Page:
Speck came to the University of Pennsylvania in 1907 as a Harrison Fellow in anthropology, and received his Ph.D. in 1908. Considered one of the founders of anthropology at Penn, Speck organized the department of anthropology in 1913, and for forty years he was the senior member. John Witthoft studied with Speck; he joined the faculty at the University of Pennsylvania in 1966 and retired in 1986 as associate professor emeritus, specializing in the archaeology and ethnology of Native Americans.
One day, near the end of Speck’s career and the beginning of Witthoft’s, the two decided that the turtles under the care of the Philadelphia Zoo were longing for the outside world. The two snuck into the zoo one night, loaded them into a truck, sprung them, and transported them to what they thought would be a more congenial environment — a pond in Swarthmore, Pa.
Unfortunately, the always-intrepid Philadelphia police were able to trace the truck to the two turtlenappers, who were then asked to either reimburse the zoo for the two turtles — to the tune of $600 — or return them to the zoo.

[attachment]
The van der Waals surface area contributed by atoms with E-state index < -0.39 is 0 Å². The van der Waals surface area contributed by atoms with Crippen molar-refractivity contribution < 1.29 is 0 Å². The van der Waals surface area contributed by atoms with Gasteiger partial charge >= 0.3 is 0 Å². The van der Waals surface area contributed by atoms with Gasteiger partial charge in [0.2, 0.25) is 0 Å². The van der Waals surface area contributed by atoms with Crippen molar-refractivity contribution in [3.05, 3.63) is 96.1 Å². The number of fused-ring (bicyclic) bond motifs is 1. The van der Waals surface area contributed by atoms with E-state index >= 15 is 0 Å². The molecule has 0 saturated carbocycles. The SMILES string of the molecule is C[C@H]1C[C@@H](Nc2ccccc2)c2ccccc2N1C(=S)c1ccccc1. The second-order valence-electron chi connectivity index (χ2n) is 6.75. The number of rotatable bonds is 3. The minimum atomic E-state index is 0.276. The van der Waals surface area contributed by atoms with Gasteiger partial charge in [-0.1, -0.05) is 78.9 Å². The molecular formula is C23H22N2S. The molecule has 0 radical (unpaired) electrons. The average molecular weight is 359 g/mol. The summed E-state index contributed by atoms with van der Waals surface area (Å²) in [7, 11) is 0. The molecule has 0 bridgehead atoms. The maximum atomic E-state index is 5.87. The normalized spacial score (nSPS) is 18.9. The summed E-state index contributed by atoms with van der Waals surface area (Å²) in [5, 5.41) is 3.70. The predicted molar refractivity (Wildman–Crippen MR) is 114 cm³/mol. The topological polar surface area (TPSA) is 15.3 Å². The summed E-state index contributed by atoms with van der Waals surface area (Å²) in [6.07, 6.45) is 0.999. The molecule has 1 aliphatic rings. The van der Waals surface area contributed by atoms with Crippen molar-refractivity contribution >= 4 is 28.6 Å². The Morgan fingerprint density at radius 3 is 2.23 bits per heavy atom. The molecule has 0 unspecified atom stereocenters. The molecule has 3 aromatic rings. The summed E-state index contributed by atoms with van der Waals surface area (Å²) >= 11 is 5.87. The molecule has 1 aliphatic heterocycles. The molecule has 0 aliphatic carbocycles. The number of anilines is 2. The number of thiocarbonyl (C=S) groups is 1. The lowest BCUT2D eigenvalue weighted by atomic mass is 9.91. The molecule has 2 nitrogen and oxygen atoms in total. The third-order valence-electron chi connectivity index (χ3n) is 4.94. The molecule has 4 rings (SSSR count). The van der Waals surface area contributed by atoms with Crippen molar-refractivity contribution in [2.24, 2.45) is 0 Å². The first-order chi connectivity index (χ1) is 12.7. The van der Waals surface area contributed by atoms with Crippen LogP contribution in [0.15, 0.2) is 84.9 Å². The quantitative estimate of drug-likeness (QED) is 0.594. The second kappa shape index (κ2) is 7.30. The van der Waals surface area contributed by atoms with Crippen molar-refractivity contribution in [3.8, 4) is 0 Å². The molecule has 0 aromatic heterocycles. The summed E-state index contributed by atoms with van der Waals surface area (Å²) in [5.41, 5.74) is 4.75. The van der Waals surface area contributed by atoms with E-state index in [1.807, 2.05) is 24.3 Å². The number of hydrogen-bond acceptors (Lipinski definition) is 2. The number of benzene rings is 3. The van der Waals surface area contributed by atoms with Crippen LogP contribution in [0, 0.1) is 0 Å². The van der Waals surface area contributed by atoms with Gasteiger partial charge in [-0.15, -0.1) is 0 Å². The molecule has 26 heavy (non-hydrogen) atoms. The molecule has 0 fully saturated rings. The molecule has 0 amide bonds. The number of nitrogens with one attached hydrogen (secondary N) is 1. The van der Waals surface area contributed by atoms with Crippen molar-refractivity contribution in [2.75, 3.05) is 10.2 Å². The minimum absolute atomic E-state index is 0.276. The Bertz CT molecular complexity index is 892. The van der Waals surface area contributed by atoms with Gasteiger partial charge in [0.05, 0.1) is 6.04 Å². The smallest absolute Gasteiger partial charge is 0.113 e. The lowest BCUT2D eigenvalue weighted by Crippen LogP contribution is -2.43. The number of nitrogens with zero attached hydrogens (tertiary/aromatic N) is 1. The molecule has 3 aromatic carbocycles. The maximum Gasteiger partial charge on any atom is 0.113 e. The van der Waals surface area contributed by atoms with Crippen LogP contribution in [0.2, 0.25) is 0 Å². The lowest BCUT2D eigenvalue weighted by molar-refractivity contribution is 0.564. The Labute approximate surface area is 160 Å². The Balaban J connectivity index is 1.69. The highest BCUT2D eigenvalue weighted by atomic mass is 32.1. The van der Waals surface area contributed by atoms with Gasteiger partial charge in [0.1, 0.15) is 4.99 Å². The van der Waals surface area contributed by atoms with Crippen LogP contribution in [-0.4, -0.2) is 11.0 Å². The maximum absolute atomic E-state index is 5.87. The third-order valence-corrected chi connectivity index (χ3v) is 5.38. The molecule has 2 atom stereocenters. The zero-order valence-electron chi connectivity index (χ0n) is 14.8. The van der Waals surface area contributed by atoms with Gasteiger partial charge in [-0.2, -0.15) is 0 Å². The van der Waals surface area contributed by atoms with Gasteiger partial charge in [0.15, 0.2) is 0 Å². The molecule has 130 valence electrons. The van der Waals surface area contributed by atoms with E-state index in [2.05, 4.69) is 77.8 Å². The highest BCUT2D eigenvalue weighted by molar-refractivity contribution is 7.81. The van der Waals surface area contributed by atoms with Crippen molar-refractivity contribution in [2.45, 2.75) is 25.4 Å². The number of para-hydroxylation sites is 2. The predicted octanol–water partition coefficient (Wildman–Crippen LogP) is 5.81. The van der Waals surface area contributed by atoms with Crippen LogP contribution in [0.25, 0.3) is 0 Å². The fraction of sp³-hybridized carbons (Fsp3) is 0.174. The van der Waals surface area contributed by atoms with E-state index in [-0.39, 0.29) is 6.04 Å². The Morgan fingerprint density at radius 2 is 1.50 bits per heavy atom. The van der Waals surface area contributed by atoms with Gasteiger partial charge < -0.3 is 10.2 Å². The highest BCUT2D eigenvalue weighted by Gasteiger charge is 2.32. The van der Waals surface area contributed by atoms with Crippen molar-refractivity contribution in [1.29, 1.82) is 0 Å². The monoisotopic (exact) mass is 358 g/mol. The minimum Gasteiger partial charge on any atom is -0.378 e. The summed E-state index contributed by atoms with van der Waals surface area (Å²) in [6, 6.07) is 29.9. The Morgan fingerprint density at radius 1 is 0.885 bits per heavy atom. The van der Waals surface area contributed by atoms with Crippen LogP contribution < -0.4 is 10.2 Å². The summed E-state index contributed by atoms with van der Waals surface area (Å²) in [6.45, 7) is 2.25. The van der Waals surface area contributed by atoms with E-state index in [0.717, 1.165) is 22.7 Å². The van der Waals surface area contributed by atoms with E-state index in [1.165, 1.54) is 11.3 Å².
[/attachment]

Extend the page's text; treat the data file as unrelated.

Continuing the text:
This is where I would like to take a minute to imagine these two important names in the history of anthropology wading in a pond in the middle of who-knows-where, trying desperately to remember which were the turtles they stole and which were run-of-the-mill pond turtles.
Upon their return, the zoo director produced a receipt for their return and promised to upgrade the turtles’ environment.
I previously wrote about the Penn Museum’s close calls with visitors outraged because forbidden to paw at the granite sphinx. But when is it okay for a visitor to handle the artifacts? Exceptions are made, not only when you are famous, but sometimes because you are blind, and more rarely, when you are famous and blind. No, Stevie Wonder has yet to grace the museum’s hallways, but we have a picture of the most famous blind and deaf person, Helen Keller, closely examining a gorgeous bronze and silver candlestick from the museum’s collections.